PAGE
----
It's Christmas Eve, complete with holiday tunes on the iPod docked with the Bose. It's been running through the playlist I created throughout the darkened hours. Outside, the weather is blustery winter with more snow forecast for tonight. Presumably the malls will be busy today with last minute rushes; but that kind of activity is still hours away. It's early yet, though we have been stirring for hours -- all through the night in fact. Hardly an environment for restful sleep, the hospital room is a cacophonic symphony of beeps and alarms sensitive to every twist, turn, and empty bag. And the traffic! Those mall parking lots have nothing on this bedside intersection. Blood pressure, temperature, meds and lab techs. Blood has already been drawn this morning -- a visitation that doesn't invite restful sleep.

That said, it has all been something close to angel visitation. Kindnesses extended; calming voices; gentle touches, helpful responses; reassuring encouragements -- from volunteers, nurses, chaplain, nursing assistants, friends and even those dreaded lab techs. And doctors, of course. Gentle, kind, affirmational and informational; indulgent but firm. The words may not have literally been "fear not" but the implication has been the same. And if "tidings of great joy" might be stretching things a bit, "tidings of great promise" surely describe the hope for days ahead as a result of Lori's new hip.

And so it isn't the typical Christmas Eve whose sun will be rising in the next couple of hours, but one filled appreciatively with "good news". And if titanium and ceramic and plastic are not the common gifts beneath the tree, they are certainly welcomed ones this year, accompanied by dreams of hikes around the lake and through the woods -- and simply an easier time getting in and out of chairs.

"Angels We Have Heard On High" drifts out of the stereo, and as if on cue, one has returned to the bedside, keeping watch; checking monitors and tubes. Lori has drifted back to sleep. Despite the morning traffic picking up in the hallway beyond the door, I think I'll drift back that way myself.

"Sleep in heavenly peace."

Monday, December 21, 2009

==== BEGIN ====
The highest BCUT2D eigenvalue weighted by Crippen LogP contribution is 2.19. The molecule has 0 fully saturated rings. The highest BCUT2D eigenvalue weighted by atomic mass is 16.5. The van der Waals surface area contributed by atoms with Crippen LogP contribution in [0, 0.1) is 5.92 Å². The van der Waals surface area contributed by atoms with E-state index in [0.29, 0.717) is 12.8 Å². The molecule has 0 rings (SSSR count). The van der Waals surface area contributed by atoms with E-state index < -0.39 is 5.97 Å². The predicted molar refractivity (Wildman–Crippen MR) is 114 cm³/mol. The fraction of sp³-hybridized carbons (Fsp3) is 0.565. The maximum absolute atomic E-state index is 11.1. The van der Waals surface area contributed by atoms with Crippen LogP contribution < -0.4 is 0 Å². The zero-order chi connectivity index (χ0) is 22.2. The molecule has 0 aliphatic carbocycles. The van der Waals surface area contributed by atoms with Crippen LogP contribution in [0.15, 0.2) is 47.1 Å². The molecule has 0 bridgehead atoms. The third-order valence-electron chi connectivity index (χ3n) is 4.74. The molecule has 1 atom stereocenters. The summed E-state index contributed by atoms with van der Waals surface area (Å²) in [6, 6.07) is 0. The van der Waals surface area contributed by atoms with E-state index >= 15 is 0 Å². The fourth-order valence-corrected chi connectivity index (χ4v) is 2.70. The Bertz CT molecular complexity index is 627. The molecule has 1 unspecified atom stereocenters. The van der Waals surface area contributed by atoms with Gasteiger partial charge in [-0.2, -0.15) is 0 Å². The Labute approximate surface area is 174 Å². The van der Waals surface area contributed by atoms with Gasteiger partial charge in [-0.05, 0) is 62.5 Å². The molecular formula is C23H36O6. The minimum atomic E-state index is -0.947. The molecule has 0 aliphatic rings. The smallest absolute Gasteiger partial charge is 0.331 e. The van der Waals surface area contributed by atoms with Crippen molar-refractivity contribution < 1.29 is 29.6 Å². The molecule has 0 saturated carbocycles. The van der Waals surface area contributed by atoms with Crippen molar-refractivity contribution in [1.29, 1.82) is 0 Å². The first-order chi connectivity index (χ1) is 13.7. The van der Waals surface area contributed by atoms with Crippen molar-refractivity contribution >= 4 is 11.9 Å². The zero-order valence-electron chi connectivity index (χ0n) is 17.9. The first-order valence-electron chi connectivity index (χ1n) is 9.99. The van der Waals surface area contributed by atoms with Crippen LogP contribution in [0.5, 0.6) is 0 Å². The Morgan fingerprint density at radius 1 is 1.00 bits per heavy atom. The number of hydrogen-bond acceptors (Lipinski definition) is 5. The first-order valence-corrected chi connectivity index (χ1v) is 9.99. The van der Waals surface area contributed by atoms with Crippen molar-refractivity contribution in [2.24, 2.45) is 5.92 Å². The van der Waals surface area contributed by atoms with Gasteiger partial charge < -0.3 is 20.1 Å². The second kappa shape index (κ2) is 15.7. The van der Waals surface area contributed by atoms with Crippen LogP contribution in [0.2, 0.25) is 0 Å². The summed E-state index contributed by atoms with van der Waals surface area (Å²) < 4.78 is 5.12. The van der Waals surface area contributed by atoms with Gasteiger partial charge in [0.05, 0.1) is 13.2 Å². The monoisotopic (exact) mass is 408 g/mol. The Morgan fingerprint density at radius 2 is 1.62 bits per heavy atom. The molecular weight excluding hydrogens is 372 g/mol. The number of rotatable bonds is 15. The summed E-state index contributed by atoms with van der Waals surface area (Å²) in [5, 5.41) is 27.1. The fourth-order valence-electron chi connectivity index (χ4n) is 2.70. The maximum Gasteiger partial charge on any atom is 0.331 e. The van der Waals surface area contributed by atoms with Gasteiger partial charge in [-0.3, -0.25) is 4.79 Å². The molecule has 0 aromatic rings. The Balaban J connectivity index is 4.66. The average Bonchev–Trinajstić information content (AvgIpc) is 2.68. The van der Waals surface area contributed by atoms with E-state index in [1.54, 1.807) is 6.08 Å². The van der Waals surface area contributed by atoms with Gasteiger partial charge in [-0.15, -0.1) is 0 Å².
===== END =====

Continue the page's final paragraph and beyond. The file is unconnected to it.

Whatever is boxed and wrapped

"Somehow, we've allowed the success or failure of the Christmas season to be judged by the volume of retail sales, and this looks to be another down year. We've allowed our whole economy to become 70 percent dependent on consumer spending, of which Christmas sales are the make-or-break component. Not good. An economy that is over-reliant on consumer spending is a sick economy" (Richard Doak, retired Editor of the Des Moines Register).
He said other things, of course, in his guest editorial printed in yesterday's paper, but something about those particular lines made an impact on me. Our assessment criteria
have become skewed. I understand that stores need such comparisons and calibrations. They are in business to make a profit, not make sentiment -- not that their means to making a profit can't coincide with someone else's path to creating sentiment. Someone, after all, sold the cloth that became the quilt that became the family heirloom. Someone, after all, sold the
birthstones that were set into a ring that was sold by someone else that was subsequently sold by still another to a couple of kids and their father that became the mother's prized possession.

No, the two are not mutually exclusive; it's just that neither are they necessarily synonymous in the way we have fallen into behaving. "Christmas spirit" has always had more to do with the reasons behind and
associations around a gift, than with the gift itself.

Perhaps this is all self-
protection -- inoculating myself against any possible disappointment on the part of recipients opening gifts that I have been a part of giving. It is that week, after all -- and in our family's case, it is "that night." Tonight the chairs will be
crowded around